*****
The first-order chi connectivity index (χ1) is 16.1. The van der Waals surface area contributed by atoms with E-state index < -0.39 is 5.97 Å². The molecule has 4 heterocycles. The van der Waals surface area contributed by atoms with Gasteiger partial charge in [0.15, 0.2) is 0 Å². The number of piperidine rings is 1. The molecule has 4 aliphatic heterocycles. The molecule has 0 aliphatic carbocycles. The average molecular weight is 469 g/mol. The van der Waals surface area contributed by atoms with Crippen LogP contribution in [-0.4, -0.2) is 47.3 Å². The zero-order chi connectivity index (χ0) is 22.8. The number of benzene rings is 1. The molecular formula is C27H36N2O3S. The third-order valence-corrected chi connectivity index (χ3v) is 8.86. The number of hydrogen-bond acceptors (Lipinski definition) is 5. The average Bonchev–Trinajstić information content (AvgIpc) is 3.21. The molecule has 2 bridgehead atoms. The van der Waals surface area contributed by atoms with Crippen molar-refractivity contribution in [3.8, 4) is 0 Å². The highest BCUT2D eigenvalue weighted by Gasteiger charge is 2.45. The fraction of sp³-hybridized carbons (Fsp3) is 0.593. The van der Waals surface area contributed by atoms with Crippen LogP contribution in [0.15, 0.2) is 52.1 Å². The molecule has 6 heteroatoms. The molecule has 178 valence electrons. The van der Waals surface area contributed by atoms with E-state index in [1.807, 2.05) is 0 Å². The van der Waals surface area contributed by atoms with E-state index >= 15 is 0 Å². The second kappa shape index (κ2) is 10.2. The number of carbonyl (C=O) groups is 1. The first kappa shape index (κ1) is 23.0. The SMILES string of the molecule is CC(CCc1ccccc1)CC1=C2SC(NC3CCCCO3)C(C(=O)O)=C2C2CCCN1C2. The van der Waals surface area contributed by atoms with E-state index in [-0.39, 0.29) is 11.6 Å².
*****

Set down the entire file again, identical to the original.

The first-order chi connectivity index (χ1) is 16.1. The van der Waals surface area contributed by atoms with E-state index < -0.39 is 5.97 Å². The molecule has 4 heterocycles. The van der Waals surface area contributed by atoms with Gasteiger partial charge in [0.15, 0.2) is 0 Å². The number of piperidine rings is 1. The molecule has 4 aliphatic heterocycles. The molecule has 0 aliphatic carbocycles. The average molecular weight is 469 g/mol. The van der Waals surface area contributed by atoms with Crippen LogP contribution in [-0.4, -0.2) is 47.3 Å². The zero-order chi connectivity index (χ0) is 22.8. The number of benzene rings is 1. The molecular formula is C27H36N2O3S. The third-order valence-corrected chi connectivity index (χ3v) is 8.86. The number of hydrogen-bond acceptors (Lipinski definition) is 5. The average Bonchev–Trinajstić information content (AvgIpc) is 3.21. The molecule has 2 bridgehead atoms. The van der Waals surface area contributed by atoms with Crippen molar-refractivity contribution in [3.8, 4) is 0 Å². The highest BCUT2D eigenvalue weighted by Gasteiger charge is 2.45. The fraction of sp³-hybridized carbons (Fsp3) is 0.593. The van der Waals surface area contributed by atoms with Crippen LogP contribution in [0.15, 0.2) is 52.1 Å². The molecule has 6 heteroatoms. The molecule has 178 valence electrons. The van der Waals surface area contributed by atoms with E-state index in [1.807, 2.05) is 0 Å². The van der Waals surface area contributed by atoms with E-state index >= 15 is 0 Å². The second kappa shape index (κ2) is 10.2. The number of carbonyl (C=O) groups is 1. The first kappa shape index (κ1) is 23.0. The SMILES string of the molecule is CC(CCc1ccccc1)CC1=C2SC(NC3CCCCO3)C(C(=O)O)=C2C2CCCN1C2. The van der Waals surface area contributed by atoms with E-state index in [-0.39, 0.29) is 11.6 Å².